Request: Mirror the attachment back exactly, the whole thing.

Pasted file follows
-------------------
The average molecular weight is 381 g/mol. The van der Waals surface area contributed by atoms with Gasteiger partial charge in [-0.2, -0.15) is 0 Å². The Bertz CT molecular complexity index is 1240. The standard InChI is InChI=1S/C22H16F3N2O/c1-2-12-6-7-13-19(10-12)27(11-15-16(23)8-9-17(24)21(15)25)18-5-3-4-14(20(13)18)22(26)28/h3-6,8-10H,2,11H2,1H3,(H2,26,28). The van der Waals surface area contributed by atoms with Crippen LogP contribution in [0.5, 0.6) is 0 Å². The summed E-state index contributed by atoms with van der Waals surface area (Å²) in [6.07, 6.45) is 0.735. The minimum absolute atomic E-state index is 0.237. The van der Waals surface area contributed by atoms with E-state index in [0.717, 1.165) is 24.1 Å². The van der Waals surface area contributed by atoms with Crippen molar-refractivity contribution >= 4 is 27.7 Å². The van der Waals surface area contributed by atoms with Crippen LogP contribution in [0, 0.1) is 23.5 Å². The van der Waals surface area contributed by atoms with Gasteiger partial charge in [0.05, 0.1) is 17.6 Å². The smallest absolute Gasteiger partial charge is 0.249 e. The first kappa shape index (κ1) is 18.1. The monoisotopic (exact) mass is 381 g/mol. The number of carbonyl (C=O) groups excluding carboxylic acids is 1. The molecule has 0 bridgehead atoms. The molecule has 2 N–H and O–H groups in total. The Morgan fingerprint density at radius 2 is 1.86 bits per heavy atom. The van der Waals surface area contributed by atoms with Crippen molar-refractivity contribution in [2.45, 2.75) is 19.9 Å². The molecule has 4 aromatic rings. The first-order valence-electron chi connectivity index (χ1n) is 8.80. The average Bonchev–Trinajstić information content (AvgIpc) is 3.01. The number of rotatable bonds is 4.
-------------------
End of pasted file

The average molecular weight is 381 g/mol. The van der Waals surface area contributed by atoms with Gasteiger partial charge in [-0.2, -0.15) is 0 Å². The Bertz CT molecular complexity index is 1240. The standard InChI is InChI=1S/C22H16F3N2O/c1-2-12-6-7-13-19(10-12)27(11-15-16(23)8-9-17(24)21(15)25)18-5-3-4-14(20(13)18)22(26)28/h3-6,8-10H,2,11H2,1H3,(H2,26,28). The van der Waals surface area contributed by atoms with Crippen LogP contribution in [0.5, 0.6) is 0 Å². The summed E-state index contributed by atoms with van der Waals surface area (Å²) in [6.07, 6.45) is 0.735. The minimum absolute atomic E-state index is 0.237. The van der Waals surface area contributed by atoms with E-state index in [0.717, 1.165) is 24.1 Å². The van der Waals surface area contributed by atoms with Crippen molar-refractivity contribution >= 4 is 27.7 Å². The van der Waals surface area contributed by atoms with Crippen LogP contribution in [0, 0.1) is 23.5 Å². The van der Waals surface area contributed by atoms with Gasteiger partial charge in [0.05, 0.1) is 17.6 Å². The smallest absolute Gasteiger partial charge is 0.249 e. The first kappa shape index (κ1) is 18.1. The monoisotopic (exact) mass is 381 g/mol. The number of carbonyl (C=O) groups excluding carboxylic acids is 1. The molecule has 0 bridgehead atoms. The molecule has 2 N–H and O–H groups in total. The Morgan fingerprint density at radius 2 is 1.86 bits per heavy atom. The van der Waals surface area contributed by atoms with Crippen molar-refractivity contribution in [2.45, 2.75) is 19.9 Å². The molecule has 4 aromatic rings. The first-order valence-electron chi connectivity index (χ1n) is 8.80. The average Bonchev–Trinajstić information content (AvgIpc) is 3.01. The number of rotatable bonds is 4.